A trial court imposed an “inconceivable” sentence for civil contempt on a mother who was in arrears on child support payments to the guardian of two of her three children, their grandmother, the Indiana Court of Appeals ruled Thursday.
Carroll Circuit Judge Benjamin A. Diener sentenced Brandis McCollum to serve the nearly three-year sentence on work release, though McCollum had not been criminally charged. McCollum owed an arrearage of $15,296 in child support, and at a civil contempt hearing in February, she acknowledged she had not made a child support payment for a year. She also told the court she had just started a full-time job paying $7.50 an hour, and had been promised another part-time job, according to the record.
Diener determined at the end of the hearing that McCollum was 150 weeks in arrears on child support, so he sentenced her to serve that time on work release. His order said she could end the sentence by paying half of the total child support she owed.
The COA Thursday affirmed the contempt finding, but the panel rejected in strong terms the sentence that it noted was a greater deprivation of liberty than the maximum 2½ years McCollum would have faced had she been tried and convicted of Level 6 felony non-support of a dependent child.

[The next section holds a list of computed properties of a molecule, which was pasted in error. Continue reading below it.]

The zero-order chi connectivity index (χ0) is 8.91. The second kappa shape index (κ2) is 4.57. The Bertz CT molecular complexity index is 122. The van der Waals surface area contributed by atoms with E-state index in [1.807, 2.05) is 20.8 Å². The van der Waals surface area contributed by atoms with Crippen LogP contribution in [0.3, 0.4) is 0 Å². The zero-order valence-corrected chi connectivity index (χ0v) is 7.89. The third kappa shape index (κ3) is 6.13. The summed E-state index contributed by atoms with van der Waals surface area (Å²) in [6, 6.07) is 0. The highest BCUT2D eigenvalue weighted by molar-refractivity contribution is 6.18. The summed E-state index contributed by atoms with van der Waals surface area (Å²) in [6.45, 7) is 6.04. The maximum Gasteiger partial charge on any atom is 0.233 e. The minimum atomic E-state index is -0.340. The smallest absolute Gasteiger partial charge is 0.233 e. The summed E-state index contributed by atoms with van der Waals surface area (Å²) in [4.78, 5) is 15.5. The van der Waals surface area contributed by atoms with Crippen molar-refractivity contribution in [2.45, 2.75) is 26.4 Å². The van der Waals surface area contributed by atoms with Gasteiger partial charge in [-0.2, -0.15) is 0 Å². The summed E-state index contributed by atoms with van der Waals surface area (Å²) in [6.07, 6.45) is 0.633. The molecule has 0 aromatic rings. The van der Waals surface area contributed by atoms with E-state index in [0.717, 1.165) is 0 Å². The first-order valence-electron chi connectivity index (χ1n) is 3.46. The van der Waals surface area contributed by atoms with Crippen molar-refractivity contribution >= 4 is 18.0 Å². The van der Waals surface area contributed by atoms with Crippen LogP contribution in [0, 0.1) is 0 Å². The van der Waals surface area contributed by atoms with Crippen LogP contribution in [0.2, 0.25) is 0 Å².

“We find it inconceivable that a court could properly sanction a defendant in a civil contempt proceeding, where the defendant has lesser constitutional protections, with a longer prison sentence than the maximum they could receive if charged criminally with all of a criminal proceeding’s constitutional protections. As Mother’s sanction here, assuming she is not able to purge her contempt, amounts to three years, it is greater than the maximum sentence the trial court could have imposed if she had been charged criminally. We cannot in good faith find such a sanction appropriate,” Judge Rudolph R. Pyle wrote for the panel.
The panel also found the amount McCollum was ordered to pay to purge her support obligation and end her imprisonment “was so excessive that it was unobtainable and, therefore, punitive rather than coercive.”
“It is axiomatic that no amount of imprisonment can coerce a defendant into completing an action that is not practically possible to complete,” Pyle wrote. “Accordingly, we conclude that the trial court’s conditions for Mother’s imprisonment were punitive in nature rather than coercive and, accordingly, not proper for a civil contempt sanction. As a result, we reverse the trial court’s sanction and remand with instructions for the trial court to impose a sanction that is coercive in nature.”
The opinion noted another COA panel found a 90-day sentence with purge order requiring 10 percent of arrears was not punitive, but rather coercive.
The case is Brandis McCollum (formerly Brandis Adams) v. Indiana Family and Social Services Administration, 08A04-1703-GU-614.